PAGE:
We will present the initial release of a working open source Databox platform, which can be run on any device capable of running Docker containers. We endeavour to provide support for ARM devices such as the Raspberry Pi 3 for this release. This initial release will have basic data collection support through mobile sensing libraries and selected APIs, will provide basic data flow policing and privacy policy enforcement, and will support installation and operation of simple personal data processing apps. At this event we want to introduce the Databox to you, and then we hope to engage with security & privacy enthusiasts, data visualisation & analytics fans, and potential app developers to begin building a community and ecosystem around the Databox. We’re open to contributions of all kinds, from improvements to core components, to helping you integrate your favourite IoT devices, to brainstorming what apps and devices you want to see the Databox support!

Venue: Darwin College Cambridge, Silver Street, Cambridge CB3 9EU, United Kingdom

Local Directions and Travel Instructions


Date: Friday 24th  March 2017


9:30-10:00 Registration, Coffee and pastries

10:00  Welcome and Introduction to the Databox project

10:20 Introduction to the open source platform and components (Databox team)

11:00 SDK and Building an example app

11:30 Feature requirements discussions and BoF work groups

12:00 Development session I

13:00 Buffet Lunch

13:30 Development session I continued

14:30 Tea Break

14:45 BoF sessions II

15:00 Feature & App development session II

16:30 Group/individual presentations

17:00 Close

18:30 Drinks and dinner

Two Databox jobs available in Cambridge

We are advertising two researcher jobs at the University of Cambridge Computer Laboratory for up to 2 years with potential for extension.

Research Assistant/Associate in the Systems Research Group at the University of Cambridge Computer Laboratory (closes 14 February 2017)

Research Associate/Senior Research Associate in the Systems Research Group at the University of Cambridge Computer Laboratory (closes 14 February 2017)

Deadline for applications is on 14th February. Please forward the details to potential recent graduates, and those looking for postdocs and senior research positions.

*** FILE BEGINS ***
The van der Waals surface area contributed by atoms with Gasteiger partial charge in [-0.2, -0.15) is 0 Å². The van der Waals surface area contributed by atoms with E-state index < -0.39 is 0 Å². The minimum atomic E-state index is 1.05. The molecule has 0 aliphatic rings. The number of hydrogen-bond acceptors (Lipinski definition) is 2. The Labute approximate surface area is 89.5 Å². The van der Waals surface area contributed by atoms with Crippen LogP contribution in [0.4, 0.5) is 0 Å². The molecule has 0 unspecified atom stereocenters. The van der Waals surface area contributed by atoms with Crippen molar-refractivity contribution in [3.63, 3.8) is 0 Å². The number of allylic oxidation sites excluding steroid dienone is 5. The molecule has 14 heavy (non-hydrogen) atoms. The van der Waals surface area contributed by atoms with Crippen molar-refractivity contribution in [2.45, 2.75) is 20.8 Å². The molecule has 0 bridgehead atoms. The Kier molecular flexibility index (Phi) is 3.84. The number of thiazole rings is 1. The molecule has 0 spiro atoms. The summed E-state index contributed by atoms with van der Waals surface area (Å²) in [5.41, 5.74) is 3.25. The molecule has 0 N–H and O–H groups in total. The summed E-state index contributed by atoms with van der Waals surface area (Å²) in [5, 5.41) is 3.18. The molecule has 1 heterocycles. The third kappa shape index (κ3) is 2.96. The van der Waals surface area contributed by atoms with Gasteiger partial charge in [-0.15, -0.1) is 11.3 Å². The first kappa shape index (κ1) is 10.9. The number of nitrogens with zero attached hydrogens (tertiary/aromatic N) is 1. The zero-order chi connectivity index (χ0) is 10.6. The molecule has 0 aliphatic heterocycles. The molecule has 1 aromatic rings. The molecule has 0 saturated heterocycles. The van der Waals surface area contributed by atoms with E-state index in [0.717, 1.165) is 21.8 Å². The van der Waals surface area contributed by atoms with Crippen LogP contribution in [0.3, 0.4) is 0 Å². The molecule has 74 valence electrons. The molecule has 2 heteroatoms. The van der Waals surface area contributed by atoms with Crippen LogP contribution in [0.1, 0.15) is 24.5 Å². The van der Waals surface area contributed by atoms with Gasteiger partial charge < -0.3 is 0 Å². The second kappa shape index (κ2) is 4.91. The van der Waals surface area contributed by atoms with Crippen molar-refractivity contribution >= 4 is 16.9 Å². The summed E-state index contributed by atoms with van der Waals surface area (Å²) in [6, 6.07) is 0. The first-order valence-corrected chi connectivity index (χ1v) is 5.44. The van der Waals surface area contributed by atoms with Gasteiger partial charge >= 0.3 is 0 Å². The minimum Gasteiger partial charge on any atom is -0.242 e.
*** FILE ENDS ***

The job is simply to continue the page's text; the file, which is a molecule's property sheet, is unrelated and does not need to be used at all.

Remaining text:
Mozfest 2016 and the Databox Launch

Last week was an eventful start for the Databox project, with a strong presence at Mozilla Festival 2016 followed by the official launch event at the IET, Savoy Place!

At MozFest we presented a Smart Kitchen demo with partners the BBC R&D Labs as part of the “A Tale of Two Cities: Dilemmas in Connected Spaces” session. In this we set up a number of smart utensils to work with a synced videos that guided participants in a bake-off competition. While the winning contestant found the interaction with the devices useful, some found it the smart utensils rather confusing — clearly plenty of scope of work to integrate IoT into future Smart Homes.

We also ran several hack-an-app sessions where participants were able to use our modified Node Red environment to build apps that processed IoT data streams. The level of engagement — some participants stayed for several hours on Sunday! — suggested that there’s plenty of scope for enabling users to build and publish their own apps. Perhaps this is what’s needed to release the IoT’s potential?

We also had our official launch event at the IET Savoy Place– a great venue 🙂 We hosted several community members, SMEs, industry partners, and NGO representatives — thanks to all for coming! — presenting a series of talks followed by demos of the prototype and the software SDK, and finally a panel session between the industry partners and advisory boards discussing the challenges and opportunities faced by the project. Some great feedback, and a chance for everyone to see what they’d missed over the weekend.

Finally, the Databox project was discussed as part of the “Turing Lecture: Data Science, National Security and Systems Challenges” at the Alan Turing Institute. You can find the video of the talks here, with specific discussions about Databox at 47′:10″.

Here are a few pictures from the Mozilla Festival and the launch event. A great job by the team, and thanks to everyone who participated during MozFest and who came along to the launch event. Exciting times ahead!

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Databox Hack-an-app booth during Mozilla Festival 2016

Come and check out our platform, prototype, and exemplar apps at Mozilla Festival 2016! Databox and BBC will host the Hack-an-app session, and The Kitchen Databox Demo at “A Tale of Two Cities: Dilemmas in Connected Spaces” session.



Friday, 6:00pm-7:30pm, Dilemmas In Connected Spaces, Floor 6 – 603

Saturday, 2:00pm-3:00pm
Dilemmas In Connected Spaces, Floor 6 – 603
The Future Of The Web
Saturday, 3:15pm-4:15pm
Dilemmas In Connected Spaces, Floor 6 – 603
Saturday, 4:30pm-8:00pm
Dilemmas In Connected Spaces, Floor 6 – 601
Sunday, 2:00pm-3:00pm
Dilemmas In Connected Spaces, Floor 6 – 603
Sunday, 2:00pm-5:30pm
Dilemmas In Connected Spaces, Floor 6 – 601

Full details of the kitchen demo are available on: